Really? EVangelists are the worst enemy of the cars marketability? Do tell? Also, the EV market is trending down and SUVs are trending up because Americans have short attention spans and can't remember gasoline at $5/gallon. Should there be any turmoil back in the Oil market and the price spikes back up you can bet the public will migrate back to the EV market. Personally, I've been driving EV for close to 8 years now and don't ever want to go back. Once the 300+ miles range EV is here, I expect fewer people will use "Range" as an excuse because the car is full every morning.
See what you did there? That's why you torpedo your own cause.
Gasoline has never had a daily average of $5.00 in the United States. It topped $4.00 in the US on average for a month or two before dropping back dramatically in 2008. In some markets, California for example, it has touched the $5.00 mark. If I am wrong, post your source. Over a six month span the highest ever average US gas price was about $3.60. https://www.quora.com/What-is-the-highest-price-gas-that-has-ever-been-in-the-United-States
While your claim is technically correct, the OP didn't reference "daily average price". S/he just said "Americans". Your own source quotes $8 a gallon in Alaska, certainly part of America. Gas has reached $6 a gallon in parts of California. But in any case, the OP simply pointed out that gas prices are down, and the next time they go up, interest in EVs are likely to follow.
Or perhaps it's because the 3 major brands are in major product line transitions simultaneously? The Volt has been in short supply awaiting shipments of the 2016 model, now with 53 mile electric-only range, the 2016 Leaf has been announced with a 25% range boost, and the Tesla Model X launched just this week after 2 years of hype and anticipation.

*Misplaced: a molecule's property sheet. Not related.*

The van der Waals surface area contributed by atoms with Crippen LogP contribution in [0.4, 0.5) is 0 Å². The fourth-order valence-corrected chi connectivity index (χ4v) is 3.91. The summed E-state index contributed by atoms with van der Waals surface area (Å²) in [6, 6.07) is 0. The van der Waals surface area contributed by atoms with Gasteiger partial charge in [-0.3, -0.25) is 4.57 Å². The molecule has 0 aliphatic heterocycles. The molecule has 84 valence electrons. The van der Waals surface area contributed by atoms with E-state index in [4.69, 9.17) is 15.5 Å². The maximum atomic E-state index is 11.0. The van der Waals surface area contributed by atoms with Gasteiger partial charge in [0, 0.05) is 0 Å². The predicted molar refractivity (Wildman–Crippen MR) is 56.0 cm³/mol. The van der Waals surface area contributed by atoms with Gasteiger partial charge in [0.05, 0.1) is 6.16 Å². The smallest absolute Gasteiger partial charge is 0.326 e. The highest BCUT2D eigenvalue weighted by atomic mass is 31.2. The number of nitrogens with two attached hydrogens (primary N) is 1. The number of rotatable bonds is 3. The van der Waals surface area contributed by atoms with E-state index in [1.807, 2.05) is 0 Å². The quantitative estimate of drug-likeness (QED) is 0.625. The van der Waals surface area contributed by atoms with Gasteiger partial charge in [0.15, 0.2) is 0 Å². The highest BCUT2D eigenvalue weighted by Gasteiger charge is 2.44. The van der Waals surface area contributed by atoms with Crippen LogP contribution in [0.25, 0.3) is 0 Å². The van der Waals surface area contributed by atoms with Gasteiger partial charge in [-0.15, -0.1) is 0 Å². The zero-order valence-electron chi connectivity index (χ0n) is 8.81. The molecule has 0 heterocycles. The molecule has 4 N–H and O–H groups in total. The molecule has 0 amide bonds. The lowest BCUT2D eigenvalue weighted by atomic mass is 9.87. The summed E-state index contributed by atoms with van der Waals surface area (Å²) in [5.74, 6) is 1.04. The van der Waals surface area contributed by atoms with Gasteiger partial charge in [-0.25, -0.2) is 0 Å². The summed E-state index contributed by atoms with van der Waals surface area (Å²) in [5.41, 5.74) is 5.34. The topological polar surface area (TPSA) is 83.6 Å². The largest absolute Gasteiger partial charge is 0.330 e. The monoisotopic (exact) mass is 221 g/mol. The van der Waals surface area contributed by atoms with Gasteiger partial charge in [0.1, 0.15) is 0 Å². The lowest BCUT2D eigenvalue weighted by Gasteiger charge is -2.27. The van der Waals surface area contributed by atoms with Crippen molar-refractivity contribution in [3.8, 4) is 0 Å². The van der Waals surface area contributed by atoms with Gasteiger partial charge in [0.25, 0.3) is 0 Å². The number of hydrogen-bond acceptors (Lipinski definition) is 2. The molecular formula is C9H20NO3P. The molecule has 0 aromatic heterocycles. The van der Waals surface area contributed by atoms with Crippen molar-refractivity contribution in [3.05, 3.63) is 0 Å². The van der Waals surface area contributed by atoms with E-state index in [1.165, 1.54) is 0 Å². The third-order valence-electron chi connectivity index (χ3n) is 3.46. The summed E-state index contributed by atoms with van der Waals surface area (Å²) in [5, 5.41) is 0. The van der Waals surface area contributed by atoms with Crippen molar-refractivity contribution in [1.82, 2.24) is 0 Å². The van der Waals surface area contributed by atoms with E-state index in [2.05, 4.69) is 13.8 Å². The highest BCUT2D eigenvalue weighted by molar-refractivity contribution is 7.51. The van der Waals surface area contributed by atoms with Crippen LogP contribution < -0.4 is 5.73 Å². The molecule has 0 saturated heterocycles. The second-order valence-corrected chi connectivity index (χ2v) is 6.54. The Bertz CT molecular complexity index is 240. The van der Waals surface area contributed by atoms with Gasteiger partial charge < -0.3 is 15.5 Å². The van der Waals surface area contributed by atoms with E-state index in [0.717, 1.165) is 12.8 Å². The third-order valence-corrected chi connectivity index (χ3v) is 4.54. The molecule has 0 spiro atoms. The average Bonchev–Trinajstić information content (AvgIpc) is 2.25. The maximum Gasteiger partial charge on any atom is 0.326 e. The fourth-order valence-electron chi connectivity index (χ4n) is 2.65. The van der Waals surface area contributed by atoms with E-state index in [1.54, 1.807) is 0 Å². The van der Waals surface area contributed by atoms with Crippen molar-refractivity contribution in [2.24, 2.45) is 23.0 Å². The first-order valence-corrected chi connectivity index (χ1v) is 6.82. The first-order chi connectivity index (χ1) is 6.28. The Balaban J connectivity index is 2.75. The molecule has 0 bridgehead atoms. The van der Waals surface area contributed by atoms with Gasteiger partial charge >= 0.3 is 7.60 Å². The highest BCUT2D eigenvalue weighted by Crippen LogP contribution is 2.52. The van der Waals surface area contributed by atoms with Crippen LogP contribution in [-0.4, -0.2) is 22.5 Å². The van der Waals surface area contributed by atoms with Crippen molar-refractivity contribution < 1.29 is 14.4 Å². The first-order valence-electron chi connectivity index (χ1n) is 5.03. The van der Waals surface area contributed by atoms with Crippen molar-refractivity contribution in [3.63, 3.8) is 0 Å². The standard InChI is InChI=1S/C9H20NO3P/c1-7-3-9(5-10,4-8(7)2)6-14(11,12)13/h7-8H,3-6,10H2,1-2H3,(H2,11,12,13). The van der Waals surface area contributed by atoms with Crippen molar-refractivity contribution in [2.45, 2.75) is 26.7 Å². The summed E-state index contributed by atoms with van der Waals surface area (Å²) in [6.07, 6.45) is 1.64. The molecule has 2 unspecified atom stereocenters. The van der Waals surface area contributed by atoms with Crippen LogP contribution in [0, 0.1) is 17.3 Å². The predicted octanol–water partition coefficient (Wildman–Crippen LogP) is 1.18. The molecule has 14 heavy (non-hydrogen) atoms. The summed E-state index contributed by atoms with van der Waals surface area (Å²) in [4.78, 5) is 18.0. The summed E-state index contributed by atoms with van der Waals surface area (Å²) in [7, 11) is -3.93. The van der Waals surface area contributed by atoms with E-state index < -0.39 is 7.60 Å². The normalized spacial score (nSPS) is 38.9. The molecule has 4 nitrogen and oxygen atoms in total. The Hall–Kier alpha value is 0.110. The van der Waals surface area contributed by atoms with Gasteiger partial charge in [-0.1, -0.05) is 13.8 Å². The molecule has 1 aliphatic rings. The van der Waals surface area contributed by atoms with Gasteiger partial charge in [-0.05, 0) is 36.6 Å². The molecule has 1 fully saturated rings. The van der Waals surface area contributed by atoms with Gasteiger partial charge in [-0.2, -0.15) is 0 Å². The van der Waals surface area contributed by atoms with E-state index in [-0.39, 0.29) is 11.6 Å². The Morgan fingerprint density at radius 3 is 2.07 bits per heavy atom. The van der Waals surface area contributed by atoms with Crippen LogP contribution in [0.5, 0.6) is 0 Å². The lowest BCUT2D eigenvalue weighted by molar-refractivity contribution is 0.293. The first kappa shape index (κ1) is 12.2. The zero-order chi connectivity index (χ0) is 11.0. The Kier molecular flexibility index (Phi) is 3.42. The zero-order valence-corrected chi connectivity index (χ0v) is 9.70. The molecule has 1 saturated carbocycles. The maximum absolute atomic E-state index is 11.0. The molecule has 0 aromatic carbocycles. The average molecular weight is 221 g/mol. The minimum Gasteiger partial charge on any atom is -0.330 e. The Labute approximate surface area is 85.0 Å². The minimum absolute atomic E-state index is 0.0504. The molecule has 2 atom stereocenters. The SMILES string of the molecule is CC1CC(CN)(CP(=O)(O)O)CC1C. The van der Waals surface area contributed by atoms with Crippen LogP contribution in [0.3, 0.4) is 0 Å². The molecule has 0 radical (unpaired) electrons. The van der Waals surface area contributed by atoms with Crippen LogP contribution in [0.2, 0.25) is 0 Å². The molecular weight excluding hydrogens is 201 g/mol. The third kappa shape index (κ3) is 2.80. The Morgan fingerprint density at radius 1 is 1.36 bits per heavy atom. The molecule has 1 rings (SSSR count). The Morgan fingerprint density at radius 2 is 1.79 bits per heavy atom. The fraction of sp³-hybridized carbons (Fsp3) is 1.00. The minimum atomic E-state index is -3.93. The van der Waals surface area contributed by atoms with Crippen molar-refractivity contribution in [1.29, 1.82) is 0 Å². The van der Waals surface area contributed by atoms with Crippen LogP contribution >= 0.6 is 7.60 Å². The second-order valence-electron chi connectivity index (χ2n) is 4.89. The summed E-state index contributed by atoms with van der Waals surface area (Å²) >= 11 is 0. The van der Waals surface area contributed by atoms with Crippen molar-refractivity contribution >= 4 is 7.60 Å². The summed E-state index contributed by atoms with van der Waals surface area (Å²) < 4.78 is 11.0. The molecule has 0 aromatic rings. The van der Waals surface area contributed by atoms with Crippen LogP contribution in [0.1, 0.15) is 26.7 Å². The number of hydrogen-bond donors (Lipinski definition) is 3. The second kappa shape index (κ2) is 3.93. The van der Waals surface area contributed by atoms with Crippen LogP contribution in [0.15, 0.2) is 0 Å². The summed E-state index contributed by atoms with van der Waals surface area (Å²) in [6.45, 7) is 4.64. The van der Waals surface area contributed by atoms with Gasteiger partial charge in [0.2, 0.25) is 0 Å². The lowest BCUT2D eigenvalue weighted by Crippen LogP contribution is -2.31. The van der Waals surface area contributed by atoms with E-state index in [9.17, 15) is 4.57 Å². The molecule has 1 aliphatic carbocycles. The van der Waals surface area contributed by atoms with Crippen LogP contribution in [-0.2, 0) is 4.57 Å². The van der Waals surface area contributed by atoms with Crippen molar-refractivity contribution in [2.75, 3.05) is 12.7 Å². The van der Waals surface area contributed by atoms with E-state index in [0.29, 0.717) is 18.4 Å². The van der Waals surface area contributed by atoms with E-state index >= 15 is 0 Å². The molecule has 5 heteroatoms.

And/or at least right now as far as pure EVs go due to the range issue there's basically Tesla and everyone else. If initial purchase price was not a concern, a 90kWh Tesla would be a perfectly viable primary or sole vehicle for the majority of people. All the others with their 100-ish mile ideal ranges are usable to a lot of people but would be limiting or impossible for many others. Obviously purchase price is a concern for most people which is a major reason why they're not that common (outside of certain wealthy areas) but I think if 200+ mile EVs were affordable to normal people you'd see them everywhere. Cheap fuel, relatively no maintenance, and the kind of torque that makes a vehicle fun to drive in day-to-day circumstances.
The fuel for EVs where I live, Mass., one of the 12 states that share CARB's mandates and incentives, is about $0.22 per kWh if you purchase from a deregulated supplier. It is $.26 otherwise. Gasoline is about $2.25. The cost per mile of an all electric Leaf is higher than an all-gasoline Prius or any other 50 MPG hybrid. (Accord, Ford etc). This is not a new trend. http://www.torquenews.com/1083/drastic-rise-2015-massachusetts-electricity-costs-making-evs-impractical